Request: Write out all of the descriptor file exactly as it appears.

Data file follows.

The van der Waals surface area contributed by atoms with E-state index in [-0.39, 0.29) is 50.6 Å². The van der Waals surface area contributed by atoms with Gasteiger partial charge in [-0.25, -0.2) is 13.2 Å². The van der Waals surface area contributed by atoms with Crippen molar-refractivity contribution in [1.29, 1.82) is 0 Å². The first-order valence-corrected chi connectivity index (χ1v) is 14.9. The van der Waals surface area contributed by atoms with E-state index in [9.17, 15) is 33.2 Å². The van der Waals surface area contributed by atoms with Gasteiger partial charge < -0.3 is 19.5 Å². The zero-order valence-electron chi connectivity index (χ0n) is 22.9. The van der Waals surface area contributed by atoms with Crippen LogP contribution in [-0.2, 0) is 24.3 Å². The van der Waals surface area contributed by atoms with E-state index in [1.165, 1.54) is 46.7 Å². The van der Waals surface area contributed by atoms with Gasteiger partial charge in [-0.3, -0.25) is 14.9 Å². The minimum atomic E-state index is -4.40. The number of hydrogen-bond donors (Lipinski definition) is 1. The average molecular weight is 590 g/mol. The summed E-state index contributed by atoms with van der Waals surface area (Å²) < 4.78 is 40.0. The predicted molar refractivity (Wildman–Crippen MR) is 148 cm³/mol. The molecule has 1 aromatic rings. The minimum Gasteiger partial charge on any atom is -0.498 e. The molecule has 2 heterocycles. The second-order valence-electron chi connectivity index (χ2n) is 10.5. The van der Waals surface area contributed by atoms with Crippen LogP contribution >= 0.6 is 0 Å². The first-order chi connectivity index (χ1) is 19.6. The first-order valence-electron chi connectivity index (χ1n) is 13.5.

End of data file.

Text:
The van der Waals surface area contributed by atoms with E-state index in [-0.39, 0.29) is 50.6 Å². The van der Waals surface area contributed by atoms with Gasteiger partial charge in [-0.25, -0.2) is 13.2 Å². The van der Waals surface area contributed by atoms with Crippen molar-refractivity contribution in [1.29, 1.82) is 0 Å². The first-order valence-corrected chi connectivity index (χ1v) is 14.9. The van der Waals surface area contributed by atoms with E-state index in [9.17, 15) is 33.2 Å². The van der Waals surface area contributed by atoms with Gasteiger partial charge < -0.3 is 19.5 Å². The zero-order valence-electron chi connectivity index (χ0n) is 22.9. The van der Waals surface area contributed by atoms with Crippen LogP contribution in [-0.2, 0) is 24.3 Å². The van der Waals surface area contributed by atoms with E-state index in [1.165, 1.54) is 46.7 Å². The van der Waals surface area contributed by atoms with Gasteiger partial charge in [-0.3, -0.25) is 14.9 Å². The minimum atomic E-state index is -4.40. The number of hydrogen-bond donors (Lipinski definition) is 1. The average molecular weight is 590 g/mol. The summed E-state index contributed by atoms with van der Waals surface area (Å²) < 4.78 is 40.0. The predicted molar refractivity (Wildman–Crippen MR) is 148 cm³/mol. The molecule has 1 aromatic rings. The minimum Gasteiger partial charge on any atom is -0.498 e. The molecule has 2 heterocycles. The second-order valence-electron chi connectivity index (χ2n) is 10.5. The van der Waals surface area contributed by atoms with Crippen LogP contribution >= 0.6 is 0 Å². The first-order chi connectivity index (χ1) is 19.6. The first-order valence-electron chi connectivity index (χ1n) is 13.5.